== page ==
The sleek, Gregorian train offers modern Irish cuisine, live music, and lavish, if compact, sleeper cabins.
4. Soneva Jani Resort, Maldives
Comprising more than 1,000 coral islands in the Laccadive Sea, the South Asian sovereign state of Maldives, situated in the Indian Ocean, has long been synonymous with luxury.
Perched over the azure Medhufaru lagoon, the Water Villas at Soneva Jani offer retractable roofs for stargazing and their own water slides – ideal for children, or the child in all of us.
The resort includes five islands and can be reached only by a 40-minute seaplane flight or hour-long speedboat ride.
The least expensive room, a one-bedroom water retreat, costs between US$1,754 to US$4,783 per night, depending on the season, while more spacious villas, such as the four-bedroom island reserve, cost US$14,668 or more per night, according to the hotel.
5. Tswalu Kalahari, South Africa
Some travellers would rather skip the beach and opt for a luxurious South African safari instead.
Tswalu Kalahari sits on South Africa's largest private game reserve, occupying more than 420 square miles (1,090 square km) of stunning wilderness.
The savannah and mountains of the reserve are home to more than 80 species of mammals and hundreds of species of birds.
“Champagne picnics close to wild elephants, private game viewing decks, and unrivalled views provide an all-out ‘at one with nature’ sense of intoxication,” Chrystal Webster, editor at The Luxury Editor, says.
Tswalu Kalahari was included in National Geographic's initial selection of 24 Unique Lodges of the World, chosen for their “outstanding guest experience while supporting the protection of cultural and natural heritage and embracing sustainable tourism practices”, a 2015 press release said.
The cheapest accommodation here is a US$500 stay on the sleep-out deck – a true wilderness experience – while US$3,000 per night allows for a more luxurious stay inside.
6. Borgo Santo Pietro, Italy
Imagine a 200-acre (80-hectare) estate in the Tuscan countryside, complete with picturesque vineyards and organic orchards from which the on-site Michelin-star restaurant picks the produce it prepares that very day.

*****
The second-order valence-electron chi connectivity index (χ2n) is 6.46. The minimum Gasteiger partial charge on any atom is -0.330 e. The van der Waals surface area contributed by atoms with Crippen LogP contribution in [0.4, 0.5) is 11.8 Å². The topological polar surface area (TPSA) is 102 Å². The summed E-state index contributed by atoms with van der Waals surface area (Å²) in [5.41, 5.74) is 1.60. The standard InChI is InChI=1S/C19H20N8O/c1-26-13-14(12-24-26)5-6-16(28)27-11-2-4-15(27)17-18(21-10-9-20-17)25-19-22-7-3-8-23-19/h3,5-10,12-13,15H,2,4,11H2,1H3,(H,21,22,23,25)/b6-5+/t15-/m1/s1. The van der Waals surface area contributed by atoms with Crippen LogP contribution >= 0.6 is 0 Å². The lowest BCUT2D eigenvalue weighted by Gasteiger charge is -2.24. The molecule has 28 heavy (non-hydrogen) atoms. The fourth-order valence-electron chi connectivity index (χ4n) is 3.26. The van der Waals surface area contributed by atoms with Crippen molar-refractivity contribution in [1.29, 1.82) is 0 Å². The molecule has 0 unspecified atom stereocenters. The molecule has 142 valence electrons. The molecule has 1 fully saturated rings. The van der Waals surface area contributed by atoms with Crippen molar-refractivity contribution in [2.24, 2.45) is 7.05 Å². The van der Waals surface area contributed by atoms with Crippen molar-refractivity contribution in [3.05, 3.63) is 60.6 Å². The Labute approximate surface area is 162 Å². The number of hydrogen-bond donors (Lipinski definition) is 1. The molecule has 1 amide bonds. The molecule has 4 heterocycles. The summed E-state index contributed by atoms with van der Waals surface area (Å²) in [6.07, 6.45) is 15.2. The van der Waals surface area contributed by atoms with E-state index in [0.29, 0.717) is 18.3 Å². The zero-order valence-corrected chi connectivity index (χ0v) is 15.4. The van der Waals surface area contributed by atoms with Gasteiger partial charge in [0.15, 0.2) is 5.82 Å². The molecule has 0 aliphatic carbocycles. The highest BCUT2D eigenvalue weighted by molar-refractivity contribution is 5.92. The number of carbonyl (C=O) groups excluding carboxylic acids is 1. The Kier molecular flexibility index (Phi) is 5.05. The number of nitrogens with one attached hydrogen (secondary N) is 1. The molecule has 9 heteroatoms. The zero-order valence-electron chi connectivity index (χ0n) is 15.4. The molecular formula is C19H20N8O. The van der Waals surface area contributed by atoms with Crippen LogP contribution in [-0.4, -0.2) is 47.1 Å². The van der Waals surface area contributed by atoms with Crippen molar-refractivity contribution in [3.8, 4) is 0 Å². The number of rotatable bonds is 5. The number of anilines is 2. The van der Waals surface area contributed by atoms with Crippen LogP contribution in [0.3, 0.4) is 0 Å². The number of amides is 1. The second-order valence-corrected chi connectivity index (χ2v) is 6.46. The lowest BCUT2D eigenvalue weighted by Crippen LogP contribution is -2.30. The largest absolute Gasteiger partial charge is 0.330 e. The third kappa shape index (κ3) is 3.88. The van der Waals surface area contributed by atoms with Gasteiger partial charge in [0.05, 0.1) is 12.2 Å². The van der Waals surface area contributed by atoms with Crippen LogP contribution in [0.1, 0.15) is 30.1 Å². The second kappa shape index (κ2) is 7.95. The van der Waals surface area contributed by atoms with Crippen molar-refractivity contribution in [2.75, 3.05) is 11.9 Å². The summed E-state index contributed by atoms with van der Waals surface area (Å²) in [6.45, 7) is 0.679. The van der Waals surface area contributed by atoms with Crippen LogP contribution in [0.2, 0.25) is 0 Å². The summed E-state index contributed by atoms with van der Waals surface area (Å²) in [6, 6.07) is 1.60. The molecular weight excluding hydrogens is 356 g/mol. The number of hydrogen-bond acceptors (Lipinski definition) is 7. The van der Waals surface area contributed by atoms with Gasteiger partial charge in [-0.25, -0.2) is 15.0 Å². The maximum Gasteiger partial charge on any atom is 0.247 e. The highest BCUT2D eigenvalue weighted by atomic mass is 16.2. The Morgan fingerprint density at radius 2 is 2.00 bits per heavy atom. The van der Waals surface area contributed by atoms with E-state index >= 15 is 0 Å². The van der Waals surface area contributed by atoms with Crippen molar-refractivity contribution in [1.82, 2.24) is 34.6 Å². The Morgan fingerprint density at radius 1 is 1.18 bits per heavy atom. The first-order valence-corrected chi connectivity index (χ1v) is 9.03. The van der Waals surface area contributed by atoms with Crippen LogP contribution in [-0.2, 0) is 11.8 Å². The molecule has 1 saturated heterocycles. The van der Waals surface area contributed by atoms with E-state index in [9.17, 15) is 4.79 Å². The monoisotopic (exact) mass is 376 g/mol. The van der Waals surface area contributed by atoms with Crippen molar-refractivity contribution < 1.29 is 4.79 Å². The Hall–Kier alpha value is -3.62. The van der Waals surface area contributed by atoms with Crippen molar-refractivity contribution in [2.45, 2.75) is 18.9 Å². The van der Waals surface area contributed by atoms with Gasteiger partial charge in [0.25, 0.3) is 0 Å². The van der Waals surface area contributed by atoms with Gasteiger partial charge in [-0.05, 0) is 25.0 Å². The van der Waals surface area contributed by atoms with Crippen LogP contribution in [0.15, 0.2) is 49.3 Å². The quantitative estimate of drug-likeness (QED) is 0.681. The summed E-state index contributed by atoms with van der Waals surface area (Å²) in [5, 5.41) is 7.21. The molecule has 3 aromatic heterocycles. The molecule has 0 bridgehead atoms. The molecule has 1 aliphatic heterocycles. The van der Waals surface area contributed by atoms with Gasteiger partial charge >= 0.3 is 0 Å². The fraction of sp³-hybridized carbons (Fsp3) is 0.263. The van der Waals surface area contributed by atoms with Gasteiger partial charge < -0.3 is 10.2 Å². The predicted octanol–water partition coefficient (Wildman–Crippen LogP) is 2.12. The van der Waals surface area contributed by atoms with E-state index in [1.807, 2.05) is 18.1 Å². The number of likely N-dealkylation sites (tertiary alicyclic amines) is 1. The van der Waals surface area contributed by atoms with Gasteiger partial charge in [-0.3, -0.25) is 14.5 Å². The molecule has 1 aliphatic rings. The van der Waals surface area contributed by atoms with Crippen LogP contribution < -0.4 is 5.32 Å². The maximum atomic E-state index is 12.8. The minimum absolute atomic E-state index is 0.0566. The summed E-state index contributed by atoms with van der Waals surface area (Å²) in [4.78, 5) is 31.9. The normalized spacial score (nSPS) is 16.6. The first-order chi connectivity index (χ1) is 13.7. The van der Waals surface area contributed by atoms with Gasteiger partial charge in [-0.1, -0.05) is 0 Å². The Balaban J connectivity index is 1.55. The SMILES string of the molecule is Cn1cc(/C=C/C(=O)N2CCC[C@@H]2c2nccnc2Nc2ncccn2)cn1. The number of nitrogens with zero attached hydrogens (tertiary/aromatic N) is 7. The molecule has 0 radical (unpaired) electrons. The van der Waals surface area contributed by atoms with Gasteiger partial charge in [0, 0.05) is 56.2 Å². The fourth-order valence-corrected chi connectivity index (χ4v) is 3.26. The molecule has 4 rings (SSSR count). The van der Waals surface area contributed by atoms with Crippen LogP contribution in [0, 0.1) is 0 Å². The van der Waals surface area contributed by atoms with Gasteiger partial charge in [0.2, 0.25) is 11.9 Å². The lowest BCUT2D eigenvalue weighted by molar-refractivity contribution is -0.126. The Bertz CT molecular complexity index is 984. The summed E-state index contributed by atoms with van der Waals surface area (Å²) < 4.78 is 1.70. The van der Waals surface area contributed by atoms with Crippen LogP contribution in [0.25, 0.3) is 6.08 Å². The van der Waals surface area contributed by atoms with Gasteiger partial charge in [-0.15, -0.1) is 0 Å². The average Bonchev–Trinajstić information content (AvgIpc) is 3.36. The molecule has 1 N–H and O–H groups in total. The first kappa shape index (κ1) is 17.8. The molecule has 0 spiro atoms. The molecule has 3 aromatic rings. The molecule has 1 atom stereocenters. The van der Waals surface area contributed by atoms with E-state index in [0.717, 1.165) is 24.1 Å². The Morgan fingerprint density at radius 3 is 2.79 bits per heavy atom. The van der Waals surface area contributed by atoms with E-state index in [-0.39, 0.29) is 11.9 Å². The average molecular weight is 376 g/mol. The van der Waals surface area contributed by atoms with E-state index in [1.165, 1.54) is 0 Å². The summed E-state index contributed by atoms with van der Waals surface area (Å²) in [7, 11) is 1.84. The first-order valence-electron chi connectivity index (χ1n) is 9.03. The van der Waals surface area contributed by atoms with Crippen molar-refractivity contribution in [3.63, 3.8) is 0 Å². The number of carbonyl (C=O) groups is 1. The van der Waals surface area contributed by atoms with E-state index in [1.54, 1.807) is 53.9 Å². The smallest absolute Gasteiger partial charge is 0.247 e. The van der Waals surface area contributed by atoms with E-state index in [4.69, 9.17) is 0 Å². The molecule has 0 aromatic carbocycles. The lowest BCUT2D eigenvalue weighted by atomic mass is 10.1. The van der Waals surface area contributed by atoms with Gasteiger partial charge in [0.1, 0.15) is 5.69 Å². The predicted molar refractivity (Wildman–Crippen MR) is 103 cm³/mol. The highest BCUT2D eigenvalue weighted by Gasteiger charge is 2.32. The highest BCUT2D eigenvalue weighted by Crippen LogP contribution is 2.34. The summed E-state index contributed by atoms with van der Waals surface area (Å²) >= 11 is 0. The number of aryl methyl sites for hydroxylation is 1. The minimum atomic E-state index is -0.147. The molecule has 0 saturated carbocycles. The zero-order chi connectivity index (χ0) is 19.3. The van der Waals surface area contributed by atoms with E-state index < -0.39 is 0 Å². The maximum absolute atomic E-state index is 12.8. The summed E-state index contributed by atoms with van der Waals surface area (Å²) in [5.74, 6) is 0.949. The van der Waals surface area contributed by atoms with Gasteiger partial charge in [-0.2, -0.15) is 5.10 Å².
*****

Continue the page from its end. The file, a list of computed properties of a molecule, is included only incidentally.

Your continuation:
Such a place exists at Borgo Santo Pietro, a five-star boutique hotel housed in a 13th-century villa.
Here, guests may entertain themselves with exclusive, private, and professional-led truffle hunts, Vespa excursions and helicopter rides over the Italian countryside, Webster says.
Rates range from US$620 per night for a deluxe villa to more than US$3,000 per night for a Pool House Suite, according to the resort.
7. St Regis Bora Bora Resort, French Polynesia
The lush bungalows of St Regis Bora Bora sit right on the lagoon at the foot of the breathtaking Mount Otemanu on the French Polynesian island of Bora Bora. Guests can simply step out of their front doors to snorkel in the pristine waters of the resort's protected underwater sanctuary.
They range from the 1,550-square-foot Overwater Superior Villa, costing about US$1,600 per night, to the 13,000-square-foot Royal Estate Villa, which can go for US$19,500 per night during high season, according to the hotel.
The property is home to a restaurant created by celebrity chef Jean-Georges Vongerichten and it offers private butler service, making it truly possible to not lift a finger.
This article originally appeared on Business Insider.